Between the two of us, my roommate and I have the, uhh, digestive problems that are more common in people of East Asian descent. She's lactose intolerant. I get so-called "Asian glow" when I drink alcohol. But at least when my roommate is craving cheese, she can pop some Lactaid pills. Why can't I take an Asian glow pill?
After all, both conditions stem from trouble with enzymes our bodies make. Like most people around the world, my roommate stopped producing the enzyme lactase as she got older. Lactase digests the milk sugar lactose, so without lactase, she gets bloating and cramps when she eats dairy products. Lactaid pills give her extra doses of lactase.
Meanwhile, my body produces an inefficient version of the enzyme aldehyde dehydrogenase (ALDH), which is the second of the two enzymes that people need to break down the ethanol in alcoholic drinks.
When ethanol enters the body, it first encounters alcohol dehydrogenase (ADH), which turns it into acetaldehyde. "Acetaldehyde is nasty stuff," says Robert Swift, a physician and researcher who studies alcoholism at Brown University. "It's like formaldehyde, which is embalming fluid. It destroys proteins. It destroys DNA." In fact, scientists suspect acetaldehyde is behind nasty hangovers in all races.
Luckily, in most people, aldehyde dehydrogenase immediately breaks down acetaldehyde, ultimately turning it into into compounds such as acetate, which cells commonly use in metabolism. In those of us who produce insufficient aldehyde dehydrogenase, however, acetaldehyde builds up. That gives us red faces, racing hearts, and nausea, even after moderate drinking. About one in three people of East Asian descent have the gene that makes the inefficient variant of aldehyde dehydrogenase.
Incidentally, this why that Esquire article on no-hangover binge drinking is total pseudoscience. The article advocates eating yeast, which contains dehydrogenase, to mitigate the ill effects of drinking. Even if the yeasties survive the journey into the human stomach, all they would do there is create more acetaldehyde... potentially so much there's a backlog that aldehyde dehydrogenase can't get to quickly enough. Giving yourself extra doses of alcohol dehydrogenase should make the effects of drinking worse, not better. Swift knows this intimately. He has a gene, common in some ethnic groups, such as Jews, that gives him over-active alcohol dehydrogenases. "I've had it measured," he tells_ Popular Science_. His aldehyde dehydrogenases are normal, but they can't keep up with his alcohol dehydrogenases. "You get a little bit of Asian flushing."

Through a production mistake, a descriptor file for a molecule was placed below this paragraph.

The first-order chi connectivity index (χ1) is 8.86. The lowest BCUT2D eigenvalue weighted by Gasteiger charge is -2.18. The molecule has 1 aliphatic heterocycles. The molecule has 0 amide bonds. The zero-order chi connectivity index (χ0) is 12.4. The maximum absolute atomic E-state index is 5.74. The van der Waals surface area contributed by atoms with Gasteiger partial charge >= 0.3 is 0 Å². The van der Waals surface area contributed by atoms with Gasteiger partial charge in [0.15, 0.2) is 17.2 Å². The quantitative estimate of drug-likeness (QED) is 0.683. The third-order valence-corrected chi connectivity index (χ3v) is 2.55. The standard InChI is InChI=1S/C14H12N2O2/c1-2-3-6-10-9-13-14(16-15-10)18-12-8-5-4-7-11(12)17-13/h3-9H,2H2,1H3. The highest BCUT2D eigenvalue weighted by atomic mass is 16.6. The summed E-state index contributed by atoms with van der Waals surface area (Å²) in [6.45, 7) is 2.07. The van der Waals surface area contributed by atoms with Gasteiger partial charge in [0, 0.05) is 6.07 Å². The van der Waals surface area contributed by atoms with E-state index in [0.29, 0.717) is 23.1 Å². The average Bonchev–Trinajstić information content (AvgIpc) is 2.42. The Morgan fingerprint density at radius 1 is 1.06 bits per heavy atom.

"If somebody could do this," Swift says, "somebody would make a million dollars."
So this isn't just a problem for Asian folks. If someone could make a pill that gave people extra doses of aldehyde dehydrogenase, it could even help those whose bodies make a normal amount of the enzyme. An aldehyde dehydrogenase pill could be a hangover cure.
"If somebody could do this," Swift says, "somebody would make a million dollars." However, he quickly quashed my dreams by saying, "My sense is that people have tried, but nobody's found anything."
It turns out making an aldehyde dehydrogenase pill would be much harder than making Lactaid. (Or eating brewer's yeast.) The lactase enzyme works in the digestive tract, so it makes sense to swallow a pill containing the enzyme. Aldehyde dehydrogenase, on the hand, works in the mitochondria—tiny, specialized structures—inside the cells of the liver. If I were to swallow a lot of aldehyde dehydrogenase, it would get digested before it ever reached my liver's mitochondria.
Even if I could hustle aldehyde dehydrogenase intact into my liver, it's difficult to deliver enzymes into cells. "They're big. They're too big to get into cells," Swift says.
Okay, so I can't add aldehyde dehydrogenase to my liver cells. Could I stimulate the weak, pitiful aldehyde dehydrogenase I already have? "You just can't go and change the activity of enzymes like that," Swift says. "It's a lot easier to inhibit an enzyme than it is to stimulate an enzyme. There are very few compounds discovered that can stimulate enzymes."
Doctors treat alcoholics by giving them really bad Asian glow.
Generations in the future, Swift says, it's possible scientists will develop the technology to fix the inefficient aldehyde dehydrogenase gene. It remains to be seen whether this will be worth it, in terms of safety and price. My guess is, probably not.
After all, having inefficient aldehyde dehydrogenase is a mixed blessing. Some scientists think the reason people of East Asian ethnicity are less likely to have alcoholism is because the inefficient enzyme makes them less likely to drink as much. In fact, disulfiram, a medicine used to discourage alcoholics from drinking by giving them unpleasant side effects when they do drink, is an aldehyde dehydrogenase inhibitor. That's right, doctors treat alcoholics by giving them really bad Asian glow.
One last tip: Once you feel the glow coming on, it's probably best to listen to your body. There's some evidence that those who drink despite their protesting enzymes have an increased risk for certain cancers. Remember, Asian glow—and, potentially, the ill effects of alcohol all races feel—come from a buildup of acetaldehyde, which is toxic.
"The best thing to do is not drink or drink in moderation," Swift says. "People don't want to hear that, but that's the reality."